By: Christine Awor, Communications Intern Uganda
According to the Uganda government and the United Nations, about 51 million births go unregistered every year in developing countries, which is equivalent to one in three children not being registered at birth. In Uganda, the rate of registration was alarmingly low, just 30 percent of births.
The lack of birth registration can have lifelong impacts and increases inequality, as Simeon Ssetumba, a father of eight says, “I have always found difficulty in finding a job and proving my identity simply because I don’t have a birth certificate.”
World Vision’s policy of promoting development by working with clusters of families in groups of 10 to 20, called “household engagement and accountability,” has driven a great improvement in the rate of childbirth registration in the areas of Uganda in which it is used.
The approach, introduced in 2015, gets these clusters of families to discuss the issues affecting them and to find workable solutions. Childbirth registration that had been low in the past has now increased to an estimated 69 percent, according to the United Nations. That means more than 66,000 children have been registered who would not otherwise have been.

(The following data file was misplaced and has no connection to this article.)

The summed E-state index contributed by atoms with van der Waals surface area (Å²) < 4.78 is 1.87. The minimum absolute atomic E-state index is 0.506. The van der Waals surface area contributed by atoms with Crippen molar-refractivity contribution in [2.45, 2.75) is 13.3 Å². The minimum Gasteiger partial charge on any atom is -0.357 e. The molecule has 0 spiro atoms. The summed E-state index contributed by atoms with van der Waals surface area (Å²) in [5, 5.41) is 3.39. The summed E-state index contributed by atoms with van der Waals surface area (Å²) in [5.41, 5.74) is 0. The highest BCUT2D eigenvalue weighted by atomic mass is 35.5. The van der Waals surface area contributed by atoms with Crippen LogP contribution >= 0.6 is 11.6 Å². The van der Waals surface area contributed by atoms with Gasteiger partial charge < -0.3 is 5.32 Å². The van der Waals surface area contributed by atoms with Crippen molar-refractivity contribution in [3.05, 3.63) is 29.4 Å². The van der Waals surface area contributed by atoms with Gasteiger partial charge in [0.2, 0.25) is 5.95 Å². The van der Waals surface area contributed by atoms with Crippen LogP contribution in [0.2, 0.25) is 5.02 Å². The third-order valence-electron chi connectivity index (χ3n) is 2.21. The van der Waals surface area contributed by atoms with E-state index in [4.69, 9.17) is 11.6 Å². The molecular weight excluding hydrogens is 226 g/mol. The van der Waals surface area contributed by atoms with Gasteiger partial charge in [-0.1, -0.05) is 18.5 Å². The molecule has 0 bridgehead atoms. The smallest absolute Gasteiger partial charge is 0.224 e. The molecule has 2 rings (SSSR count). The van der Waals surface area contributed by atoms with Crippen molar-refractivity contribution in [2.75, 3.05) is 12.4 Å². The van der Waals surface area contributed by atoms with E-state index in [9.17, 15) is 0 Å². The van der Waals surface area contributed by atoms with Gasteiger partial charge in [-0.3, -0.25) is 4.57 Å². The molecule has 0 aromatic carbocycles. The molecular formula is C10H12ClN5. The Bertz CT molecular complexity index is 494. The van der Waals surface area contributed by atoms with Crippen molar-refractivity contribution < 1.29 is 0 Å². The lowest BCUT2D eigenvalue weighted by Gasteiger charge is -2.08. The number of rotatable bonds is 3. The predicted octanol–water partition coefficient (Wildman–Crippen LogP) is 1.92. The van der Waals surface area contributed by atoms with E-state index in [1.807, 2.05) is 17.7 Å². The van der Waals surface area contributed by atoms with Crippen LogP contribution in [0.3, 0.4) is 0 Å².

Simeon was one family head who was stirred through the cluster meeting to have his children registered. He took his entire family to the market square the moment he heard that data collectors had come to the village to document unregistered children. "I didn’t want my children to suffer the way I suffered without being registered," he said, with evident relief.
“The primary goal of household engagement is to help families promote their own children’s wellbeing, and to enable groups of families to hold each other’s accountable,” said Mr Moses Kadoobera, Senior Programme Manager Household and Accountability Approach. “We link them to social and economic assistance. We started the project in Rakai district where so far, more than 21,000 families out of around 27,000 have been mobilised to deal with childbirth registration.”
So far, more than 21,000 families out of around 27,000 have been mobilised to deal with childbirth registration.
Mr.Moses Kadoobera said that over 5,000 community volunteers have been trained to promote different aspects of child wellbeing, including health, education, livelihoods and child protection at the household level.
According to James Kintu, World Vision’s advocacy manager, “Birth registration is crucial for the protection of vulnerable children from abuses like child marriages and child labour. It is also essential for the child to get health care and education.”
Clustering households to work together is one way in which World Vision works with the government to ensure all Ugandans can get birth certificates.
World Vision’s “child protection manager,” David Wamboko, says he is in contact with birth registration officials in more than 100 districts and 135 hospitals across the country. “We provide support, giving feedback and sharing information,” he explained.